The true cost of Christmas

Rob Crump at Printster has analysed the average cost of Christmas, by working out the costliest spends including cost of dinner, presents and decorations. Crump also advises on how to keep costs low and how to gift meaningful yet budget friendly presents.


Christmas is notoriously an extremely expensive time of year. From spending on food to presents to decorating the house, many find themselves counting pennies from the New Year. “Especially after last year’s Christmas was disappointing for so many, as we weren’t able to spend time with our loved ones, it is expected that 2021 is going to be about making up for lost time,” gifting expert, Rob Crump from Printster notes.

Below, Crump reveals the average cost of Christmas, including the price of dinner, presents and decorations and advises on how to keep costs down without compromising on quality. Crump also offers personalised alternatives to expensive gifting.

How much Christmas Day hosts can expect to spend?

On average, Christmas Day hosts can expect to spend on average of £876.98 for the big day alone, which includes the cost of Christmas dinner, decorations and presents. The most expensive part of this is due to presents, so even just guests who aren’t contributing to Christmas dinner can still expect to spend £608.34 for their day. This is broken down to:

Cost of food: £33.58 per head, £268.64 based on a group of 8.

Unfortunately for Brits, many key ingredients for Christmas dinners have risen significantly, almost as much as 25%, resulting in more costly Christmas dinners. “Almost everything from potatoes to turkeys are seeing an increase in prices,” Crump notes. “This has been caused by many issues, including supply chain costs increasing and even material shortages in the last couple of years.

Cost of presents: £530.44

Perhaps unsurprisingly, the cost of gifting around the Christmas season is one of the biggest contributors to financial stress. According to YouGov, the average cost of gifting back in 2020 was £408 and much like most other aspects of Christmas, this is set to rise up to 30% for 2021 spending, especially after Christmas last year was disappointing for so many.

“Generally, consumers are planning to spend more this year, reflecting how many families will be reunited after a year apart,” Crump explains. “However, you can still have a great Christmas without spending more money. Start shopping early, ideally in November, and utilise Black Friday sales, as many bargains can be found. Set a realistic budget and stick to it.”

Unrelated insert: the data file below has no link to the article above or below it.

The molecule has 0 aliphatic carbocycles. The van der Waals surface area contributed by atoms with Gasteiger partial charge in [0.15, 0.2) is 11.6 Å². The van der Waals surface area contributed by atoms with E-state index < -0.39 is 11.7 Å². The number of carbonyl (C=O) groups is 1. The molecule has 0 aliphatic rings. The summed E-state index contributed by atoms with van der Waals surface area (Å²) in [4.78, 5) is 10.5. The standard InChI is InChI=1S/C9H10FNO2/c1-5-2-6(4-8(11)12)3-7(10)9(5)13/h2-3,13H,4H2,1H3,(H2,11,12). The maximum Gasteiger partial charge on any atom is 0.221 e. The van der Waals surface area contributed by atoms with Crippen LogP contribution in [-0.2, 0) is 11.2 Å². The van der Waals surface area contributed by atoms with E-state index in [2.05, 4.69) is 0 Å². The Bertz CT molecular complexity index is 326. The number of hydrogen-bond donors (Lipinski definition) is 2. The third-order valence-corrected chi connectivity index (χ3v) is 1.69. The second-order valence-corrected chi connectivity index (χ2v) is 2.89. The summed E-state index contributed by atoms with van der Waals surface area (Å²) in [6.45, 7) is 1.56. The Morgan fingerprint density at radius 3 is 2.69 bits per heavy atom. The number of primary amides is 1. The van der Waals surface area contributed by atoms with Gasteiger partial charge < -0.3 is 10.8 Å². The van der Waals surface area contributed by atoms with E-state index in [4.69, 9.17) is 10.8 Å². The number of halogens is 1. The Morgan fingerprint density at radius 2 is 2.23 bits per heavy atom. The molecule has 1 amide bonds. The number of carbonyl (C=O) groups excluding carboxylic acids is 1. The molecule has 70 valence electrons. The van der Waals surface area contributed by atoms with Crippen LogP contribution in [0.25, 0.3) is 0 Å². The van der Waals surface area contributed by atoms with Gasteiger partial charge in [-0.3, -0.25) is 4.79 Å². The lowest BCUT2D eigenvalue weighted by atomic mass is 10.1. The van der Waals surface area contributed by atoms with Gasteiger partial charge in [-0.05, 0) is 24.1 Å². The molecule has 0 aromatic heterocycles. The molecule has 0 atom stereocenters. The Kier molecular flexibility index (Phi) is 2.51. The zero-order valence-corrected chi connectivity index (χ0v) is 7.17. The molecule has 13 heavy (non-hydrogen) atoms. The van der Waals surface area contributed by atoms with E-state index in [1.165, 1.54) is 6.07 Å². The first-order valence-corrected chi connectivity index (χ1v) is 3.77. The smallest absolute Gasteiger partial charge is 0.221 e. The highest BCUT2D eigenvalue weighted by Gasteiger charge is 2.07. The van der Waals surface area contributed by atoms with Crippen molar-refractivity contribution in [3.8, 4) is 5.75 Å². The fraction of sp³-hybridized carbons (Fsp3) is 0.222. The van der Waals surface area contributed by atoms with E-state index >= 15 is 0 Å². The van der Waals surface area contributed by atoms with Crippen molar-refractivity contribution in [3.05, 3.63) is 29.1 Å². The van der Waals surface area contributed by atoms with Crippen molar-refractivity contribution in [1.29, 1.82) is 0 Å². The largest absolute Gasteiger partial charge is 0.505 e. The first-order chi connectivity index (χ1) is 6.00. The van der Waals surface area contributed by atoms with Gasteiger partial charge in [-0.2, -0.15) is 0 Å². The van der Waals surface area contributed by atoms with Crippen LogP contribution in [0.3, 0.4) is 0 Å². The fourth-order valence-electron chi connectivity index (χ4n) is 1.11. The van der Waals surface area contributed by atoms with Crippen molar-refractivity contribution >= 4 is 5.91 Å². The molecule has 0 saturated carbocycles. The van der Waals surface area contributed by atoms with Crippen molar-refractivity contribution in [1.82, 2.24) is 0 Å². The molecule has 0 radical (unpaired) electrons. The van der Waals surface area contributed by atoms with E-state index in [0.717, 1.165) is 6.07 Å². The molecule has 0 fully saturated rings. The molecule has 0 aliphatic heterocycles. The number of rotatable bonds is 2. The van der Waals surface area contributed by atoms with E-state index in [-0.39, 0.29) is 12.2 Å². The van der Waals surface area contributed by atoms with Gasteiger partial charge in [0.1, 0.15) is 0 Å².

Cost of decorations: £77.90

Research shows that the average UK household tends to spend around £77.90 on new household decorations. “Not just including the costs of Christmas trees, but those who buy new decorations each season, or perhaps those who are just replacing broke, or tired decorations, the cost can vary from household to household,” Crump explains.

So, with the total being £876.98, how can we keep costs down without compromising on quality? With an estimated 50% of Brits getting into debt in order to foot the festive bill, Crump offers simple tips below to save money and stress during the festive period:

  • Stay organised and make lists – a seemingly obvious suggestion but impulse spending, especially when it comes to Christmas, is easily done. By making lists of everything you need to buy, from food to presents and, most importantly, sticking to those lists, means you can stay within your means.
  • Opt for a Secret Santa – if you have many people to buy gifts for, for example extended family or large friendship groups, then suggesting a Secret Santa can help keep costs down. “A misconception with Secret Santa gifts is that they are impersonal, normally favoured for corporate environments, however this is not the case,” Crump explains. “Secret Santa gifts for closer relations means less presents to plan for, so you can take time to choose the perfect gift. Set a realistic budget, which can be as little as £10, and choose presents such as personalised mugs or personalised photo cushions, with a photo you know your loved one will appreciate.”
  • Share the cost – a fun idea to help share the load is offer a potluck Christmas, where each guest brings their own dish to contribute to the meal. “A potluck dinner reduces the host’s work while allowing guests to bring dishes they know they enjoy,” Crump explains. “Spreading this food cost not only means less work for the hosts but less money spent too, as individual dishes can be made relatively cheaply.”